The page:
- 248 avenue de la Cathedrale, 235-0353
- Wheelchair access
- Four stars out of 5
Ways to support us
Arts & Life
Canstar Community News
Hey there, time traveller!
This article was published 1/12/2011 (3605 days ago), so information in it may no longer be current.
Chez Sophie is one of those rare places that could accurately be called a bistro, in the original sense of the word. It's a tiny, tightly-packed space, basically simple but loaded with charm, with an eclectic decor of unmatched chairs (some bentwood, some straightback), a festoon of dried hydrangeas along one wall, and some charming little paintings -- mostly facades of French shops and restaurants. French chansons provide a soft musical background.
It's also family-run and, not coincidentally, that family is a couple from Alsace. They emigrated here a few years ago, took over a pizza parlor (Aladdin's) and turned it into a little corner of France -- a very popular little corner, as it happens, and if you're planning on a Saturday night, you'd be wise to reserve early in the week. It may be cramped, and when it fills up it can be noisy, but what you get in exchange is traditional French cooking by a chef who knows what he is doing.
I first reviewed Chez Sophie shortly after it opened, when it was still called Aladdin's, but that review was of a certain kind of dinner, one that is no longer available (see below). What brought me back was the realization that I'd never had any of the à la carte dinners, which are priced from $16.99 to $22.50, including a choice of soup or salad.
There are only a few main courses, many of them rich with cream. The standout was an escalope of tender veal in a bacon-laced cream sauce -- so luscious, so absolutely marvellous I could almost imagine myself in France. Unsurprisingly, there's a good beef bourguignon in a dark winey sauce, and also a well-prepared, if slightly chewy New York steak, topped sparingly by a lovely, creamy peppercorn sauce.
All were partnered with little ramekins of scalloped potatoes but (in old French fashion, which dictates one garnish only) no vegetables. Your veggie, should you choose to have it instead of the soup, will be the salad -- a good one, dressed in a slightly mustardy balsamic vinegar dressing. But judging by my soul-satisfying cream of tomato du jour I think I'd always opt for soup -- a big bowlful on a cute wooden platter, flanked by a nice, chewy little roll.
There was one serious disappointment. The mussels. Not the mussels we ended up with, but the ones we started out with. They were clearly part of a batch which must have been left over from the previous day -- frozen, possibly, to keep them from spoiling. Whatever the reason, they were utterly juiceless, flannelly and flavourless. We complained, and they were replaced by plump, juicy mussels from what was clearly a fresher batch -- delicious, in a winey cream sauce, partnered with terrific skinny fries. But the fact is, that first batch should never have been fobbed off on any customer.
Actually mussels are unusual as a main course. So is the tartiflette, but whether you have it for dinner, or lunch, or as a shared snack, be sure to have it. The best poutine couldn't hold a candle to this decadently rich gratin of potatoes, onions, bacon and ham, bubbling in cream and enriched even further with Trappist cheese (you can also have it as a pizza topping).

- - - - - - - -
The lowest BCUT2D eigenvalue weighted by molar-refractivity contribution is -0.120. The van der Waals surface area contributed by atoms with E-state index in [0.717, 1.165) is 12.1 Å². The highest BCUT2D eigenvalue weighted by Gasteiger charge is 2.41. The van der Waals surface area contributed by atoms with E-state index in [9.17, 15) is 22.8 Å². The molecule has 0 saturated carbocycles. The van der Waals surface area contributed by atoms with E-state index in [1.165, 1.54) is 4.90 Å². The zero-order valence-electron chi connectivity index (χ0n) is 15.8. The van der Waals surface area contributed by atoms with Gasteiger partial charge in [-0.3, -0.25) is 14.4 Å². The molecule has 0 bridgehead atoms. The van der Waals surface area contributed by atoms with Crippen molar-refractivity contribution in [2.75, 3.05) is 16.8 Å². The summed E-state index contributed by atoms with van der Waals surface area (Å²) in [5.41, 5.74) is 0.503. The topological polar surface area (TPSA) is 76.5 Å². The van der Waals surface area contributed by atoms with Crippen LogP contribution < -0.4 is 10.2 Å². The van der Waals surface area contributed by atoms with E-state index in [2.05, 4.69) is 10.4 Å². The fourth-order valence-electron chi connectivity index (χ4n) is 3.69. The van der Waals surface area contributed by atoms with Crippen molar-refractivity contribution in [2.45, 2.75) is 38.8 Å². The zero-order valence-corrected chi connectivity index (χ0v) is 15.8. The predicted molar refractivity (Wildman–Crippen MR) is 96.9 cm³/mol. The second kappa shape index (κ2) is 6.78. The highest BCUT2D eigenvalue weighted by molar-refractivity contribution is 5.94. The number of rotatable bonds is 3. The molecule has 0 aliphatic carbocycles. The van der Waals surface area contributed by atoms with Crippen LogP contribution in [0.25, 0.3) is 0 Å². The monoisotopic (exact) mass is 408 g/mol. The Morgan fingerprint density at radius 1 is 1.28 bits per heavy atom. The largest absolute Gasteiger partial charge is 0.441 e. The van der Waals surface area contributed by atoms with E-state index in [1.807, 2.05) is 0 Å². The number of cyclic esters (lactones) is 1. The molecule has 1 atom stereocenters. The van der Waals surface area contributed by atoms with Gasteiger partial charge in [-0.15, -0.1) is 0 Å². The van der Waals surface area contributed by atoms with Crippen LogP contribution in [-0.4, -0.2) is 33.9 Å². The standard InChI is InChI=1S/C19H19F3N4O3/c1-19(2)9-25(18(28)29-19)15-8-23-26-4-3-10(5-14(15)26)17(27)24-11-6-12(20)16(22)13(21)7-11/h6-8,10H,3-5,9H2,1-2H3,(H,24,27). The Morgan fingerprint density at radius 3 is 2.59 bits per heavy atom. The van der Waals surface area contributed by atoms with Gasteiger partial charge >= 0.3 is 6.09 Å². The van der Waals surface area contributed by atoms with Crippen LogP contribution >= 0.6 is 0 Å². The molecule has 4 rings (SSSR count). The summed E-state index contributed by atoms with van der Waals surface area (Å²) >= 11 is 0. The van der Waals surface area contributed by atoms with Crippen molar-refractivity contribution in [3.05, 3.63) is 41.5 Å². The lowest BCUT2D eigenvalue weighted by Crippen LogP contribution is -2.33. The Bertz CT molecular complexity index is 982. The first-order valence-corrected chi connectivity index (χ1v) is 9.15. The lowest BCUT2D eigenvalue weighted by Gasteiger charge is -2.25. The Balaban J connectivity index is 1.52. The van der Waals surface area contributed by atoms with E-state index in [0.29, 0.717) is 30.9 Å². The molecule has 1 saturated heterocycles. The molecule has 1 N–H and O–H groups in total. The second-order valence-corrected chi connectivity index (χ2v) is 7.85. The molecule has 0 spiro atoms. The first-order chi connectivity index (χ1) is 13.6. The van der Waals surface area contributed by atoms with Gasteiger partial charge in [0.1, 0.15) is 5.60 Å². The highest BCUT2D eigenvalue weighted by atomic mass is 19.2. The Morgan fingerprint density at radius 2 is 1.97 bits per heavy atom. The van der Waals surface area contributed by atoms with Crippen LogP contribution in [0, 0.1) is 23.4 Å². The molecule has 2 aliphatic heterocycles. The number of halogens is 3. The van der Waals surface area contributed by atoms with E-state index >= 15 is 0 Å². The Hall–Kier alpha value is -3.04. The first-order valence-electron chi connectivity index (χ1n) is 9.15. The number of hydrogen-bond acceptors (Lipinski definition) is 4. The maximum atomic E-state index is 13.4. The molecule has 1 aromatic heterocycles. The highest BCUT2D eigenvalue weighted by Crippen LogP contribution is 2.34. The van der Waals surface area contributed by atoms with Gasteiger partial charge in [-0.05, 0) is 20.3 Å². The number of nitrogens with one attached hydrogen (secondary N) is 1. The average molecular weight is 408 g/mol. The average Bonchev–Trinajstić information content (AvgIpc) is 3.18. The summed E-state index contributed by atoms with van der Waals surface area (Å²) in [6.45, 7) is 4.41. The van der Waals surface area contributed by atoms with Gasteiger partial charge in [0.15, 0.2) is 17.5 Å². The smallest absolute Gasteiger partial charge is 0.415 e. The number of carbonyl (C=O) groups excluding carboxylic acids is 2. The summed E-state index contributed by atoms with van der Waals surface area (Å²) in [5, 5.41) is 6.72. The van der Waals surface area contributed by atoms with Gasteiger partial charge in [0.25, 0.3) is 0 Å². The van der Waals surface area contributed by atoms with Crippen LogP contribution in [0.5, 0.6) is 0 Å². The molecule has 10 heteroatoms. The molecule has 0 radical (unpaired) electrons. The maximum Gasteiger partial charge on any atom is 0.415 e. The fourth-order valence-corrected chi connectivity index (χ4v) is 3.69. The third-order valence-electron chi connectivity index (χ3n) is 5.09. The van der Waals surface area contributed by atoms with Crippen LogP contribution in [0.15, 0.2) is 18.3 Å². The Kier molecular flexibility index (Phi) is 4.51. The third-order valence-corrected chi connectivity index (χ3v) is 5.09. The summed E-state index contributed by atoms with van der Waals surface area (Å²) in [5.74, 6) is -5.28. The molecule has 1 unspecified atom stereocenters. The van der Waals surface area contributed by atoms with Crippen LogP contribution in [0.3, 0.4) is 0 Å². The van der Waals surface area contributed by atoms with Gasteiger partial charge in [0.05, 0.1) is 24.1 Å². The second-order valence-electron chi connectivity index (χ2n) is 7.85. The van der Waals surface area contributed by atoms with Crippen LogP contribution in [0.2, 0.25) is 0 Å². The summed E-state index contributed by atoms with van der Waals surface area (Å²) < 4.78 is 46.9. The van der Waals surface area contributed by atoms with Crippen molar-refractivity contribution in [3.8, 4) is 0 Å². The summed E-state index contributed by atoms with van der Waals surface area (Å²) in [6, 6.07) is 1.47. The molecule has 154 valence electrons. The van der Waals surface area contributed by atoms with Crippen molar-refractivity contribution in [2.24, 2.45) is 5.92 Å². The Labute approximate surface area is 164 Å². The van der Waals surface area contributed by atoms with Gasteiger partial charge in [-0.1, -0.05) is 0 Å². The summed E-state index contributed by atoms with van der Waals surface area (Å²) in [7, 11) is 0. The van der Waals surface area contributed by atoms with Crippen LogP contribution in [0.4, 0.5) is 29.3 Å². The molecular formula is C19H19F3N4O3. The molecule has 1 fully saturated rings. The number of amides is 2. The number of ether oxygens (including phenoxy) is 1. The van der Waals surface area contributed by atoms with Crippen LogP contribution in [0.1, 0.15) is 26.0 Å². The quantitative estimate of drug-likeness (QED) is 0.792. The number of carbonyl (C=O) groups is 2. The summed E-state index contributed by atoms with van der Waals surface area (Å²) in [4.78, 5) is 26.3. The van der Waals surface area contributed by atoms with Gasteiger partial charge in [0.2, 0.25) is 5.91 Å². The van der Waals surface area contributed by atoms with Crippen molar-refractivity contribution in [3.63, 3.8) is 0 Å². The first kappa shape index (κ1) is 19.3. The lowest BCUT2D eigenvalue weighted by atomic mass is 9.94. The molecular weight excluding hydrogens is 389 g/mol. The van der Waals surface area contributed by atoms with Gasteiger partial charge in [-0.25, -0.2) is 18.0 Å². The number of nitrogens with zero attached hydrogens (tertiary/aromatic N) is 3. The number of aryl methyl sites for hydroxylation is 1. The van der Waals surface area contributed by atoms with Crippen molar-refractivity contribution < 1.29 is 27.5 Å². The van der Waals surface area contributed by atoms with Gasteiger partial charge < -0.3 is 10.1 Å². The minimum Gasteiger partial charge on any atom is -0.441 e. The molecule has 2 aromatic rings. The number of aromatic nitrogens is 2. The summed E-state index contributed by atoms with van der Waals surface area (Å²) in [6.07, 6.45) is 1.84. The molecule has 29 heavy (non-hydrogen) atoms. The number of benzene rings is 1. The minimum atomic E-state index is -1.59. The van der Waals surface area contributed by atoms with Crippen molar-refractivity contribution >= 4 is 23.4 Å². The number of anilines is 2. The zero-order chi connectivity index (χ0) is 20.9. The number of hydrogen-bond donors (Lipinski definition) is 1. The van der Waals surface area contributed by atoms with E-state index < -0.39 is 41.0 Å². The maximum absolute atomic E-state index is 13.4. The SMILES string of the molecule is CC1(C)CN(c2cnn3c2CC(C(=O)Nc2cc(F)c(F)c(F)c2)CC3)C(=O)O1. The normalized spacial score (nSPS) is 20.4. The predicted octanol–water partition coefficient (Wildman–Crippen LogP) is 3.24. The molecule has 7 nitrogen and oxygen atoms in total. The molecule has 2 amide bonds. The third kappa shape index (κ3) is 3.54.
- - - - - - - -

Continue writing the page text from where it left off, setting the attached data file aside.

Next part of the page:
Other unsampled specialties include salmon in cream sauce and fried Camembert. There are as well a few pastas -- spaghetti bolognaise; tortellini with onions, bacon, ham and cream; penne with chicken fingers and tomatoes in a basil cream sauce and spaghetti with shrimp in cream sauce.
My first review, when Chez Sophie was brand new, had been of table d'hote prix fixe dinners, which were featured every Saturday, composed (I can hardly believe it now) of two starters, main course, cheese, dessert and beverage for $25. No choices, but a lovely little adventure in French cooking. Well, that was then, and that dinner is long gone, replaced these days by weekly specials of soup or salad, main course (rainbow trout for the past two weeks) and dessert for under $30.
The house's pizza tradition has survived though, and these come in a few varieties -- French, traditional and cream-sauced versions that resemble the flammenkuechen of Alsace. They cost from $12.50 for nine inches with mushrooms, ham and mozzarella to $30.50 for 17 inches of the marvellous Raclette, topped by cream sauce with onions, ham, bacon and Trappist and mozzarella cheeses. You can also have a top-notch quiche Lorraine -- not on the menu but listed on a wall board.
For dessert the regulars are chocolate mousse and crème caramel, but we couldn't resist that night's special of sublimely tender crepes Suzette, flambéed at table with Grand Marnier and partnered with vanilla ice cream. Scrumptious!
Service is knowledgeable and attentive and, unlike a few years ago, unilingual Anglophones will have no trouble communicating. There are some good wine choices by the bottle but, sadly, the only wine sold by the glass is not French, but a generic Canadian Jackson-Triggs, and not a very good one.
To see the location of this restaurant as well as others reviewed in the Winnipeg Free Press, please see the map below.
Updated on Friday, December 2, 2011 at 10:21 AM CST: Adds map, photos
The Winnipeg Free Press invites you to share your opinion on this story in a letter to the editor. A selection of letters to the editor are published daily.
Letters must include the writer’s full name, address, and a daytime phone number. Letters are edited for length and clarity.